Two events in a row – #opened15 on open education and #KEevent15 on open research – have conspired within my mind to produce a series of thoughts that have more to do with the organisational dynamics of pressure groups than “open” anything.
As the campaigns for openness in academia reach fifteen years old they have mostly solidified into two positions. On the one hand, we have people who like being in campaigns and are distrustful of what they see as “solutionism” (the idea that there is a technical fix for every problem), and on the other we have people who like fixing things and are less enamoured of the kind of academic navel-gazing that they perceive as being “the wider movement”.
Every solution that is built is a compromise and a first step. Moving a bit along the way towards fixing a big and messy socio-cultural-economic problem is not as rewarding or exciting as it should be. Some worry that these first steps are taken down the wrong path, others worry that the steps are too tentative. And each step has a resonance, it cannot be un-taken, the echoes continue as the unintended consequences mount.
After 15 years our ears are ringing.
Most of us in the OER world have welcomed the blizzard of reflective posts capped recently with an old-fashioned David Wiley showstopper. The latter could be read as a better kind of project plan complete with outcomes and outputs, a plan presented – with bravery and without guile – for the community to discuss, and one that starts with a goal based in access to education and ends with a re-affirmation of the 5Rs of his famous definition.
The conference (#opened15, in an unseasonably sunny Vancouver), was effectively two co-located conferences – characterised by Martin Weller as “hardcore research” and “philosophy of open” – attended by two groups of people (“colonisers” and [shudder] “edupunks” as named by Rob Farrow). Or was it?
Certainly some of the reflections during and after the conference (Robin Derosa was the key text for me) called for a reassertion of radical pedagogic and theoretical action against the closed horizons of the “big open education” of systemic open textbook adoption.
All activity needs critique, but this should not be at the expense of the activity. Even back in the Second Great MOOC Boom of 2012 I don’t think anyone was saying “don’t do MOOCs ever”. Not even me. Rather than “this is not what I meant” the cry was “this could be so much more”.
Michael Feldstein’s keynote point about being comfortable about winners who weren’t us was a bit of a wake-up call. BC Campus are pretty great at making open textbooks, but should (say) Pearson ever start making OER texts they would render the BC Campus efforts irrelevant. And as an open advocacy movement we should celebrate that – why should Clint Lalonde have to spend large parts of his life reflowing texts across multiple formats, when Pearson do that every day, all day?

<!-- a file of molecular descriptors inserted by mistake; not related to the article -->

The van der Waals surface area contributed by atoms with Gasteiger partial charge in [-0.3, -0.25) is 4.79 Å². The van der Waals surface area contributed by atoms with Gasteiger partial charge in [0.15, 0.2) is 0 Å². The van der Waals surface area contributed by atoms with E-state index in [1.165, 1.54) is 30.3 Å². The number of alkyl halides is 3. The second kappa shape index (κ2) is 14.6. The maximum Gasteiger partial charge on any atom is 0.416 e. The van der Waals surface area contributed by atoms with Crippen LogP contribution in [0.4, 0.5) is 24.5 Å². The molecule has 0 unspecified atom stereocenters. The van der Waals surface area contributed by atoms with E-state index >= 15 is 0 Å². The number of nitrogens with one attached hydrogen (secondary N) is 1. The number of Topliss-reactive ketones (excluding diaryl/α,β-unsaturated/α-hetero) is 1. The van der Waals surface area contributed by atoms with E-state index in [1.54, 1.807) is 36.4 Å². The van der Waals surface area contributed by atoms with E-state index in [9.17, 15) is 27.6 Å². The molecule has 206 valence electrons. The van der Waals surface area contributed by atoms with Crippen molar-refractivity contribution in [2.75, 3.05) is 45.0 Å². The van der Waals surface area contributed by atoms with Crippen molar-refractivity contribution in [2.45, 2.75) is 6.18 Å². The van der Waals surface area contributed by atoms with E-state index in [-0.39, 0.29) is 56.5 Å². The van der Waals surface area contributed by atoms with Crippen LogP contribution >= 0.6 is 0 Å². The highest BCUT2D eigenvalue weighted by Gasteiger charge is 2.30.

It’s an uncomfortable thought experiment – even though if like-for-like replacement was no longer a problem we had to solve it would be possible to focus on precisely the pedagogic and remix culture that many yearned for at OpenEd15.
Rolin Moe expressed this conundrum beautifully:
“When we open the escape hatch from the reusability paradox and let the content out into a world unencumbered by copyright, we leave the safety of discussing open as a copyright problem and enter into a larger and more problematic space where open cannot be a use-value product nor a universal value. By opening the escape hatch and leaving the reusability paradox, we make open less absolute than when the hatch was closed.”
At KEevent15 (A ten-year anniversary conference for the Knowledge Exchange, a partnership between five European research infrastructure organisations) Sascha Friesike used the lens of Rogers’ (1962) theories of “diffusion of innovations” to examine the success (or otherwise) of 15+ years of Open Scholarship advocacy.
On the surface, and when compared with open education, one could easily assume that the range of high-quality open access journals, backed by funder mandates that increasingly extend to open research datasets suggests a movement with several significant victories behind it and more in easy grasp. But I heard similar voices lamenting the lack of process, and suggesting some combination of simpler tools and better marketing as the way forward.